Security experts are voicing concerns about the “Freedom Phone,” a new gadget marketed by famous conservatives as safe and censorship-proof. The $500 Freedom Phone, which was unveiled on Wednesday by Erik Finman, the world’s youngest bitcoin billionaire, promises to include several powerful privacy protections as well as an uncensorable app store.
The Freedom Phone, according to Finman, runs on a modified Android operating system known as “FreedomOS” and allows users to access apps such as Parler, a social media site that was previously blocked from app stores following the Capitol incident.
The phone’s release coincided with many endorsements from prominent right-wing individuals such as Jack Posobiec and Candace Owens, who provided discount coupons to their followers. It’s unclear whether either person is being compensated financially for marketing the Freedom Phone.
And I’m a proud partner of this amazing product.
Use code: CANDACE and you’ll get 10% off your new phone!! #FREEDOMPHONE
Bye Apple & Google! https://t.co/pd0DmfbqNR
— Candace Owens (@RealCandaceO) July 14, 2021
On the other hand, security experts are voicing major concerns about the gadget, pointing out that the Freedom Phone’s website has no relevant information about its specifications or source code.
The Freedom Phone looks to be nothing more than a renamed Umidigi A9 Pro, a Chinese smartphone that costs as little as $119 on AliExpress, according to Matthew Hickey, co-founder of cybersecurity firm Hacker House.
“This device is a drop-shipped customizable Android-based phone,” Hickey said. “They can be bought and shipped in bulk from Asia with custom logos and branding so as to give the appearance of a phone that has been designed for a unique purpose.”
Hickey went on to say that the phone is known for its lack of security, owing in part to its usage of MediaTek processors, a Taiwanese chipmaker.
“I have never encountered a secure MediaTek device in my entire life,” Hickey said. “Using MediaTek for anything and expecting privacy or security is fundamentally flawed.”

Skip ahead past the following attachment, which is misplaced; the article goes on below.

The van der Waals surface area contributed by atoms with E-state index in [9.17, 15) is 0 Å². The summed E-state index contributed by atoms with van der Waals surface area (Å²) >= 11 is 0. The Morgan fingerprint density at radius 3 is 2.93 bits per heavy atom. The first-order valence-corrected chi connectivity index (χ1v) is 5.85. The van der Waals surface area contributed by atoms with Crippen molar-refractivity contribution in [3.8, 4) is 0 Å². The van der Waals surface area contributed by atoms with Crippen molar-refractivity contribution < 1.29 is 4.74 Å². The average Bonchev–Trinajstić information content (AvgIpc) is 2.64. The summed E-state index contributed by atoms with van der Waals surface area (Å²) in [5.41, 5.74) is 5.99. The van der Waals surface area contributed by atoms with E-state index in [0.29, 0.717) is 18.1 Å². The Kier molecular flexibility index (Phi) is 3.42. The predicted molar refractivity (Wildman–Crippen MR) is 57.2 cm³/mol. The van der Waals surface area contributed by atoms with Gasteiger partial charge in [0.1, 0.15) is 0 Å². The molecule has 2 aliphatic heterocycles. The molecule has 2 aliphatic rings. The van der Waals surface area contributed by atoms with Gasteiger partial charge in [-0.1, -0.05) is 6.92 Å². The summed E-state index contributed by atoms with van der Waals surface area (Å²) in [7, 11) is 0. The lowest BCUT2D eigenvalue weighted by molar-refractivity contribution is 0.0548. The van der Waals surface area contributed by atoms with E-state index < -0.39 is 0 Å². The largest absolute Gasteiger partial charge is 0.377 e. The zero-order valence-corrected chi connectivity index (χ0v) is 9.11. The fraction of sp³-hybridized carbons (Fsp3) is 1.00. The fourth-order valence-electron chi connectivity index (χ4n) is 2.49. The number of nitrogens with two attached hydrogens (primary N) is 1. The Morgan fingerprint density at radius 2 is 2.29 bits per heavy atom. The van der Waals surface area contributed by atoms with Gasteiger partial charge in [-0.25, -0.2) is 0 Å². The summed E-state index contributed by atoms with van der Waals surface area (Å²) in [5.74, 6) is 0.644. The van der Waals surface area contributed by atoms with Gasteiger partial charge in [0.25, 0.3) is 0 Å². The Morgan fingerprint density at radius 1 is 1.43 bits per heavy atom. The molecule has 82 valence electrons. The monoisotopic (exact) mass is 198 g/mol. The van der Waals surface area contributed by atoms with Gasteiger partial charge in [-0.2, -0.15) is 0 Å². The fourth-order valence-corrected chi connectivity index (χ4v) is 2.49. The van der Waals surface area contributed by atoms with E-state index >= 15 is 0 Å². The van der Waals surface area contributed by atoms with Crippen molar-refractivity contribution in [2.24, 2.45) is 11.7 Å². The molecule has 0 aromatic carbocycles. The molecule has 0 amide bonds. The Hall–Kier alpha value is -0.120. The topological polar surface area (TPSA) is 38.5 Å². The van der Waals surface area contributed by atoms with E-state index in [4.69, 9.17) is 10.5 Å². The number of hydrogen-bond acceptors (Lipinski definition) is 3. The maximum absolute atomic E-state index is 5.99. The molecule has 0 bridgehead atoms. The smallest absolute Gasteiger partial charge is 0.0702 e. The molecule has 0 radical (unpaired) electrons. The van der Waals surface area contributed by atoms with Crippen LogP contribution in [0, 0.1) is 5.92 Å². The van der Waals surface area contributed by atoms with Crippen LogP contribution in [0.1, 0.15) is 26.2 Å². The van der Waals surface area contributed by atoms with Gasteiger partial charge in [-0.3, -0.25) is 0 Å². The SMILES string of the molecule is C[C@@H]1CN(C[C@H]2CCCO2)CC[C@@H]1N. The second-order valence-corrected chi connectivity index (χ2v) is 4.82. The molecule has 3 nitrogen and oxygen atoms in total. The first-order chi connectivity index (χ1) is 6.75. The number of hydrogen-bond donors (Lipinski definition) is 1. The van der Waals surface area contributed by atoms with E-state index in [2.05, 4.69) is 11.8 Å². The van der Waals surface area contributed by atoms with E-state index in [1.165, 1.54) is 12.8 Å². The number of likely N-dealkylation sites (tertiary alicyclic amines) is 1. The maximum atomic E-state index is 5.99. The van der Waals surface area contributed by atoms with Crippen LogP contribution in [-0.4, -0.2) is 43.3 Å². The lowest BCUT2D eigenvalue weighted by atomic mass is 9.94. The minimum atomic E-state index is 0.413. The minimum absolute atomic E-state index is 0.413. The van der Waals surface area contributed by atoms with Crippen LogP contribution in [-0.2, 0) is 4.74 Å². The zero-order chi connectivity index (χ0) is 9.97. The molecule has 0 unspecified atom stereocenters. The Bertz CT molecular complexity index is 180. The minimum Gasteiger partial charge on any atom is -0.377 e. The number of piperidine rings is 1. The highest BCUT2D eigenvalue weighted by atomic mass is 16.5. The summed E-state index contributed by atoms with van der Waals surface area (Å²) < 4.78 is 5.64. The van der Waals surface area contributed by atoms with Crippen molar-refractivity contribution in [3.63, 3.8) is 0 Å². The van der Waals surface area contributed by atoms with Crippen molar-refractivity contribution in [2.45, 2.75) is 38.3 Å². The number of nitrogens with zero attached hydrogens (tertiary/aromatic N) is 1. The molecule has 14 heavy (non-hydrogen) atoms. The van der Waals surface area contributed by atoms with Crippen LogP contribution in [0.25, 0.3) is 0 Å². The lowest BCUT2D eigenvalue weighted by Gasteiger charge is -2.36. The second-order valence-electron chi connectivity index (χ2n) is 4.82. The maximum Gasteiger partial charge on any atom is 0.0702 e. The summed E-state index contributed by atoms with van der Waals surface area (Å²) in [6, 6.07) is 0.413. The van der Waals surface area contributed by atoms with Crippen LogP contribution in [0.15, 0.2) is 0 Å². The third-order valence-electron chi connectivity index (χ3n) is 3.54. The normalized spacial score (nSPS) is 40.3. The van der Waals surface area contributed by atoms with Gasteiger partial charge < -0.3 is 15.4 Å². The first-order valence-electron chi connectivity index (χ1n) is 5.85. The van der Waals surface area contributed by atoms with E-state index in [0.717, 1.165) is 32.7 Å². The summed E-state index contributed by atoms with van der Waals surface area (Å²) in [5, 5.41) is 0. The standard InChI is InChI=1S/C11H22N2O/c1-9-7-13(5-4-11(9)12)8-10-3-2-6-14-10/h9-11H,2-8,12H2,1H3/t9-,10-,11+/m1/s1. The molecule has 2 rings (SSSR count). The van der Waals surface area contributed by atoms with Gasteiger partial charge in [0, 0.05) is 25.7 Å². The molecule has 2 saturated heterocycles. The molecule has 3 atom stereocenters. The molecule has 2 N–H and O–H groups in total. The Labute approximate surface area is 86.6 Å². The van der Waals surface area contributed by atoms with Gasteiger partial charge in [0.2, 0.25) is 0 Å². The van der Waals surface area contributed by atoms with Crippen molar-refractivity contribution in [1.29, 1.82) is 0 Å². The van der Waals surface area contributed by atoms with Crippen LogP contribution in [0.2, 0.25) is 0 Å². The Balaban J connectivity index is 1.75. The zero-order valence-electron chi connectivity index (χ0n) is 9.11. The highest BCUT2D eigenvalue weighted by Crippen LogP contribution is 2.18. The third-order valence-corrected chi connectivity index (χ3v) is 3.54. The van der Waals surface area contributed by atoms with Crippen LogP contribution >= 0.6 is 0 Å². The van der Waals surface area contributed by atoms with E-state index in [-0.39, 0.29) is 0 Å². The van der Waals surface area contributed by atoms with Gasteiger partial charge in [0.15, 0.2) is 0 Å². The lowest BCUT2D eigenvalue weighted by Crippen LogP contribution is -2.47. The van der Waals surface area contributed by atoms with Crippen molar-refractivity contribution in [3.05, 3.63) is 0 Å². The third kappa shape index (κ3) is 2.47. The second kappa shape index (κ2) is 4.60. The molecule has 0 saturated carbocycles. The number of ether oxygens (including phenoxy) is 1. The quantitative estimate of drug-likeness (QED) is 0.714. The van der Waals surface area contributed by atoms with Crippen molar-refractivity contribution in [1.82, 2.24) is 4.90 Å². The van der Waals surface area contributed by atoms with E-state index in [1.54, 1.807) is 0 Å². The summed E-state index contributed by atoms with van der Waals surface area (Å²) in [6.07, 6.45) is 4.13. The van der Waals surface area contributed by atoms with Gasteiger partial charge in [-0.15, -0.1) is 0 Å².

Hickey also claimed that MediaTek chips are frequently utilized in North Korean cellphones because of their “very flexible nature and minimal security barrier,” allowing the dictatorship to add surveillance backdoors.
Freedom Phone did not respond to media requests for information on the device’s specs. Questions regarding possible security concerns were also unanswered.
Other concerns surround the PatriApp app store for the Freedom Phone. The firm has not stated what, if any, safeguards have been put in place to prevent malware from being deployed.
“The Google and Apple app stores implement a rigorous code inspection process before making applications available. And whilst this is not foolproof, it helps prevent a wide range of common malware being loaded onto devices,” Hickey said. “The Freedom Phone offers an app store that promises not to censor apps but has not made it clear how it will perform this vital process while keeping out malware.”
Major questions remain unanswered because practically no information regarding the gadget has been released by Freedom Phone thus far.
Users will have no idea what their phone is doing in the background if they don’t have access to the operating system’s source code. However, as they download virus after virus, they may feel liberated from the confines of big tech.
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